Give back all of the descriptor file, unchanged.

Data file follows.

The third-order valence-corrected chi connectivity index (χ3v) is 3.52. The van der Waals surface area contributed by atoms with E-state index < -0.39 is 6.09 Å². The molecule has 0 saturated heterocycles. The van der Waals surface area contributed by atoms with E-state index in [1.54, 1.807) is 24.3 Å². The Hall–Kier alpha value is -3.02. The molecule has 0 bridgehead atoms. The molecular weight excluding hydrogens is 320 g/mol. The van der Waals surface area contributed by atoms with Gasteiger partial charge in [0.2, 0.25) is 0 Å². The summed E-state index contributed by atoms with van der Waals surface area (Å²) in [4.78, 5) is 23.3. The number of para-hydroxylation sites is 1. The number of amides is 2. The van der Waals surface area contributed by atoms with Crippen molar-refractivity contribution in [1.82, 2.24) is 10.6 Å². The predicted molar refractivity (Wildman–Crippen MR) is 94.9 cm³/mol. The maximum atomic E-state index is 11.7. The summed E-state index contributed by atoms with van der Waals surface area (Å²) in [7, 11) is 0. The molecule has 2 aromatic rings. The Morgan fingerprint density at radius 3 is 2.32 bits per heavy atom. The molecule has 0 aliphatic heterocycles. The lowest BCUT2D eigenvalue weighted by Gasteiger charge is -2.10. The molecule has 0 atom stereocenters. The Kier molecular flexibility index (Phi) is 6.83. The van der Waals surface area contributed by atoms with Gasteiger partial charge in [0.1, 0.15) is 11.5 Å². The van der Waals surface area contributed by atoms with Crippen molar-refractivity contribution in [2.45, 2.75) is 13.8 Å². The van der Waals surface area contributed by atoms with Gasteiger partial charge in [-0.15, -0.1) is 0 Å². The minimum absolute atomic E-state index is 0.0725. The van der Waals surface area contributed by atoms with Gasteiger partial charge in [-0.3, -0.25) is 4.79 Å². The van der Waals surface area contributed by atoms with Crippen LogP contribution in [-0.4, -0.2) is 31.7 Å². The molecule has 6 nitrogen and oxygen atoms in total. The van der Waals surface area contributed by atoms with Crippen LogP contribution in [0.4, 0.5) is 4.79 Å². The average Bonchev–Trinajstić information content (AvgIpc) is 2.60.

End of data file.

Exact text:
The third-order valence-corrected chi connectivity index (χ3v) is 3.52. The van der Waals surface area contributed by atoms with E-state index < -0.39 is 6.09 Å². The molecule has 0 saturated heterocycles. The van der Waals surface area contributed by atoms with E-state index in [1.54, 1.807) is 24.3 Å². The Hall–Kier alpha value is -3.02. The molecule has 0 bridgehead atoms. The molecular weight excluding hydrogens is 320 g/mol. The van der Waals surface area contributed by atoms with Gasteiger partial charge in [0.2, 0.25) is 0 Å². The summed E-state index contributed by atoms with van der Waals surface area (Å²) in [4.78, 5) is 23.3. The number of para-hydroxylation sites is 1. The number of amides is 2. The van der Waals surface area contributed by atoms with Crippen molar-refractivity contribution in [1.82, 2.24) is 10.6 Å². The predicted molar refractivity (Wildman–Crippen MR) is 94.9 cm³/mol. The maximum atomic E-state index is 11.7. The summed E-state index contributed by atoms with van der Waals surface area (Å²) in [7, 11) is 0. The molecule has 2 aromatic rings. The Morgan fingerprint density at radius 3 is 2.32 bits per heavy atom. The molecule has 0 aliphatic heterocycles. The lowest BCUT2D eigenvalue weighted by Gasteiger charge is -2.10. The molecule has 0 atom stereocenters. The Kier molecular flexibility index (Phi) is 6.83. The van der Waals surface area contributed by atoms with Gasteiger partial charge in [0.1, 0.15) is 11.5 Å². The van der Waals surface area contributed by atoms with Crippen molar-refractivity contribution in [2.45, 2.75) is 13.8 Å². The van der Waals surface area contributed by atoms with Gasteiger partial charge in [-0.15, -0.1) is 0 Å². The minimum absolute atomic E-state index is 0.0725. The van der Waals surface area contributed by atoms with Gasteiger partial charge in [-0.3, -0.25) is 4.79 Å². The van der Waals surface area contributed by atoms with Crippen LogP contribution in [-0.4, -0.2) is 31.7 Å². The molecule has 6 nitrogen and oxygen atoms in total. The van der Waals surface area contributed by atoms with Crippen LogP contribution in [0.4, 0.5) is 4.79 Å². The average Bonchev–Trinajstić information content (AvgIpc) is 2.60.